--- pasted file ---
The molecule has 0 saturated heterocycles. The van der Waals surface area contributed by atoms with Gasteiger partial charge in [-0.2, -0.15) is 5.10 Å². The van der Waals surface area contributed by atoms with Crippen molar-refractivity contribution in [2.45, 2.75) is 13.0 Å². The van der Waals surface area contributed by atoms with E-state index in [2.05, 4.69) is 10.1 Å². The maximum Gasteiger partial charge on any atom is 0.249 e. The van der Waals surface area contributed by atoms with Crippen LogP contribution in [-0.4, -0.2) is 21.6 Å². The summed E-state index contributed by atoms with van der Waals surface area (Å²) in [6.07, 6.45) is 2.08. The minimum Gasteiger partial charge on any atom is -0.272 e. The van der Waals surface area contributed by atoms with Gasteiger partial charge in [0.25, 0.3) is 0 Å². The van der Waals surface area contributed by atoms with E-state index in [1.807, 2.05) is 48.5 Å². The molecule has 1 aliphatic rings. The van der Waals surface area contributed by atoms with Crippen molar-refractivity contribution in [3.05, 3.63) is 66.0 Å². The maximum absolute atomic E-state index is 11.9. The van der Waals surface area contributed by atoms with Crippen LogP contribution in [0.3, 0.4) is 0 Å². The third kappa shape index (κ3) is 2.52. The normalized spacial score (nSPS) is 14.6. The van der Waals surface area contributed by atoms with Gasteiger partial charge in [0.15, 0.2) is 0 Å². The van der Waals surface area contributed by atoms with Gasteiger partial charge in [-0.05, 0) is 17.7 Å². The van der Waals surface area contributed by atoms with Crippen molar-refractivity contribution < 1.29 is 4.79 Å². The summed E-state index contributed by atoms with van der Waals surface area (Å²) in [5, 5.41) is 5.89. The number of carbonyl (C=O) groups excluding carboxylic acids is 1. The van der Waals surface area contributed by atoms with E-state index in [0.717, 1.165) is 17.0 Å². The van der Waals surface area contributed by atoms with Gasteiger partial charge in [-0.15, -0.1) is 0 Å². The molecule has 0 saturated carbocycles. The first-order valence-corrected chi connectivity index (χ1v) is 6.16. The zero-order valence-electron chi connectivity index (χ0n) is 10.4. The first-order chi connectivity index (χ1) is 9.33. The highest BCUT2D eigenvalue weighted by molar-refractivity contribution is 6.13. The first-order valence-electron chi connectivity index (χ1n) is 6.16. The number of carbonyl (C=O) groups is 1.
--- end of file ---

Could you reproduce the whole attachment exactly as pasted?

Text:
The molecule has 0 saturated heterocycles. The van der Waals surface area contributed by atoms with Gasteiger partial charge in [-0.2, -0.15) is 5.10 Å². The van der Waals surface area contributed by atoms with Crippen molar-refractivity contribution in [2.45, 2.75) is 13.0 Å². The van der Waals surface area contributed by atoms with E-state index in [2.05, 4.69) is 10.1 Å². The maximum Gasteiger partial charge on any atom is 0.249 e. The van der Waals surface area contributed by atoms with Crippen LogP contribution in [-0.4, -0.2) is 21.6 Å². The summed E-state index contributed by atoms with van der Waals surface area (Å²) in [6.07, 6.45) is 2.08. The minimum Gasteiger partial charge on any atom is -0.272 e. The van der Waals surface area contributed by atoms with Gasteiger partial charge in [0.25, 0.3) is 0 Å². The van der Waals surface area contributed by atoms with E-state index in [1.807, 2.05) is 48.5 Å². The molecule has 1 aliphatic rings. The van der Waals surface area contributed by atoms with Crippen molar-refractivity contribution in [3.05, 3.63) is 66.0 Å². The maximum absolute atomic E-state index is 11.9. The van der Waals surface area contributed by atoms with Crippen LogP contribution in [0.3, 0.4) is 0 Å². The third kappa shape index (κ3) is 2.52. The normalized spacial score (nSPS) is 14.6. The van der Waals surface area contributed by atoms with Gasteiger partial charge in [0.15, 0.2) is 0 Å². The van der Waals surface area contributed by atoms with Gasteiger partial charge in [-0.05, 0) is 17.7 Å². The van der Waals surface area contributed by atoms with Crippen molar-refractivity contribution < 1.29 is 4.79 Å². The summed E-state index contributed by atoms with van der Waals surface area (Å²) in [5, 5.41) is 5.89. The number of carbonyl (C=O) groups excluding carboxylic acids is 1. The van der Waals surface area contributed by atoms with E-state index in [0.717, 1.165) is 17.0 Å². The van der Waals surface area contributed by atoms with Gasteiger partial charge in [-0.15, -0.1) is 0 Å². The molecule has 0 saturated carbocycles. The first-order valence-corrected chi connectivity index (χ1v) is 6.16. The zero-order valence-electron chi connectivity index (χ0n) is 10.4. The first-order chi connectivity index (χ1) is 9.33. The highest BCUT2D eigenvalue weighted by molar-refractivity contribution is 6.13. The first-order valence-electron chi connectivity index (χ1n) is 6.16. The number of carbonyl (C=O) groups is 1.